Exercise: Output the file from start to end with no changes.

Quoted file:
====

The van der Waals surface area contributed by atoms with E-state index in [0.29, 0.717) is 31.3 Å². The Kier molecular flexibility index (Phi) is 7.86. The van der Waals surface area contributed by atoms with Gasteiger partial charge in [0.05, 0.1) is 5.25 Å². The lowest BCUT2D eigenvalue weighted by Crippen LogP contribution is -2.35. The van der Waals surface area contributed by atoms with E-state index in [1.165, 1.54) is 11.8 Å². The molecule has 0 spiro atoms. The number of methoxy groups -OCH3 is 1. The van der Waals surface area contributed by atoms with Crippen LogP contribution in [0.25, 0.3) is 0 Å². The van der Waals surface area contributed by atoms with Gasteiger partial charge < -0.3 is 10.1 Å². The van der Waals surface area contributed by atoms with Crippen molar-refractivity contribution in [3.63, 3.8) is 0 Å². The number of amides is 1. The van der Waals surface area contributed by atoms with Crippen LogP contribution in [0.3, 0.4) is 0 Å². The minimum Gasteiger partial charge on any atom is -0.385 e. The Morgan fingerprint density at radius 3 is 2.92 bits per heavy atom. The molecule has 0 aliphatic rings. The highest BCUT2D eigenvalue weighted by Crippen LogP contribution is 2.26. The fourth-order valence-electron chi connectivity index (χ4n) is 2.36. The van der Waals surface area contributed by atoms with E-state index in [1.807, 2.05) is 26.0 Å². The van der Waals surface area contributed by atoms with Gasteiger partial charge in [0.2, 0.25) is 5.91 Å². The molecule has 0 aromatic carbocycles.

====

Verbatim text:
The van der Waals surface area contributed by atoms with E-state index in [0.29, 0.717) is 31.3 Å². The Kier molecular flexibility index (Phi) is 7.86. The van der Waals surface area contributed by atoms with Gasteiger partial charge in [0.05, 0.1) is 5.25 Å². The lowest BCUT2D eigenvalue weighted by Crippen LogP contribution is -2.35. The van der Waals surface area contributed by atoms with E-state index in [1.165, 1.54) is 11.8 Å². The molecule has 0 spiro atoms. The number of methoxy groups -OCH3 is 1. The van der Waals surface area contributed by atoms with Crippen LogP contribution in [0.25, 0.3) is 0 Å². The van der Waals surface area contributed by atoms with Gasteiger partial charge < -0.3 is 10.1 Å². The van der Waals surface area contributed by atoms with Crippen molar-refractivity contribution in [3.63, 3.8) is 0 Å². The number of amides is 1. The van der Waals surface area contributed by atoms with Crippen LogP contribution in [0.3, 0.4) is 0 Å². The minimum Gasteiger partial charge on any atom is -0.385 e. The Morgan fingerprint density at radius 3 is 2.92 bits per heavy atom. The molecule has 0 aliphatic rings. The highest BCUT2D eigenvalue weighted by Crippen LogP contribution is 2.26. The fourth-order valence-electron chi connectivity index (χ4n) is 2.36. The van der Waals surface area contributed by atoms with E-state index in [1.807, 2.05) is 26.0 Å². The van der Waals surface area contributed by atoms with Gasteiger partial charge in [0.2, 0.25) is 5.91 Å². The molecule has 0 aromatic carbocycles.